Tuesday, April 26, 2016

URSP Student Leanna Moron Explores Predictors of Depression among Central American Immigrant Mothers

My first real research experience was in the Summer of 2015, where I worked as a research assistant for Carnegie Mellon University’s Department of Statistics. From this Summer Undergraduate Research Experience, I learned that I wanted to continue doing quantitative research and to pursue a career as a statistician.

In the Fall 2015 semester, I joined my Human Development and Family Science professor, Dr. Bethany Letiecq, on an on-going interdisciplinary research project. The research team works in partnership with Latina immigrant women from Central America, who now reside in Northern Virginia with their families. I joined the project as an intern (fulfilling HDFS 498-499 for a total of 6 credits) and undergraduate research assistant, where I assist with data collection, management, and analysis.

My URSP project is Exploring Predictors of Depression among Central American Immigrant Mothers: A Multidisciplinary CBPR Approach. The purpose of this study is to delineate the strongest predictors of depressive symptomology among undocumented immigrant mothers from Central America to inform future contextually-based mental health interventions.

On a weekly basis, I do a variety of tasks. This week I wrote a proposal abstract to the 2016 National Council of Family Relations (NCFR) conference. I also work on conducting literature reviews, data analyses, and manuscript preparation. From preliminary data analysis this week, I have found that, based on our sample, health perceptions and years of education are protective factors against depression. This implies that having better perceptions of your health and having higher levels of education were related to lower depression scores.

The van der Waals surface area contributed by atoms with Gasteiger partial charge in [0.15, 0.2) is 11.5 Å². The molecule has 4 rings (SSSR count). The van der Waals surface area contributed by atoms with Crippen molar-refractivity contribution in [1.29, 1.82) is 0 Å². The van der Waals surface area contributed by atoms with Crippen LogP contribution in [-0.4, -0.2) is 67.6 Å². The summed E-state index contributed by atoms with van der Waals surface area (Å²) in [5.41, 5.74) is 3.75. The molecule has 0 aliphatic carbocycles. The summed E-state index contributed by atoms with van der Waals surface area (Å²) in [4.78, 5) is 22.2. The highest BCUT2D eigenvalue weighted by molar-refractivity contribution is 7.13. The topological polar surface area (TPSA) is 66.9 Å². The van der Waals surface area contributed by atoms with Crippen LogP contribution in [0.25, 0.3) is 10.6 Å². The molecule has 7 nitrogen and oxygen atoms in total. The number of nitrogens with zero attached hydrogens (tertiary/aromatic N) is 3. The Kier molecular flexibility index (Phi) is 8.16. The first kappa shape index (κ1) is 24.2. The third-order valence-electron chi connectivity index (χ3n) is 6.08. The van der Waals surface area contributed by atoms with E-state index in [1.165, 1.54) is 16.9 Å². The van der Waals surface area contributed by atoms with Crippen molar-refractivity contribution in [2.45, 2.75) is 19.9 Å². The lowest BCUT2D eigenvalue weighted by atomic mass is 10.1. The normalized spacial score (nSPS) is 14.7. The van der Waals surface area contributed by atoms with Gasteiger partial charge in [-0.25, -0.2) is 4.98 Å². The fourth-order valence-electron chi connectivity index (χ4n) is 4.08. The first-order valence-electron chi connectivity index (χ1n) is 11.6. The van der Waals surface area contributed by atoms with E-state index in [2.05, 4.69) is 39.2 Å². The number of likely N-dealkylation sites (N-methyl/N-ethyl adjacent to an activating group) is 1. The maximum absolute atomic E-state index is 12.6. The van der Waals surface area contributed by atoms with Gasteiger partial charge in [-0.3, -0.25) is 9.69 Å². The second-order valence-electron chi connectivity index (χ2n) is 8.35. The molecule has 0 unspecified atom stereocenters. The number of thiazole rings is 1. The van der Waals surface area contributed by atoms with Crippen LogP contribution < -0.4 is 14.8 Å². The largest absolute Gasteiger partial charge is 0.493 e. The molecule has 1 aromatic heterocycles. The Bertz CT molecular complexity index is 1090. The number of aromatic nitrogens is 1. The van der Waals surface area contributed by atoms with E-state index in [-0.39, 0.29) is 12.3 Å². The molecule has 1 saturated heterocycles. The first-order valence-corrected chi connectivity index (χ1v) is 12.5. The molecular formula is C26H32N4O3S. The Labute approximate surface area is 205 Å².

In addition, I also go to Alexandria City Public Schools’ English Language Learners (ACPS ELL) office in Alexandria. I help new immigrant and native-born families register their children for school by helping them fill out school forms in both English and Spanish; this in particular has been a humbling experience in which I have the opportunity to build my interpersonal skills and Spanish-speaking skills.

George Mason’s Undergraduate Research Scholars Program has been such an enriching experience to my undergraduate career. This interdisciplinary project gives me the opportunity to explore my interests in the fields of Human Development & Family Science, Statistics and Spanish. As an aspiring statistician/family scientist, I want to continue working on interesting social-science related projects that have an impact on improving the quality of people’s lives.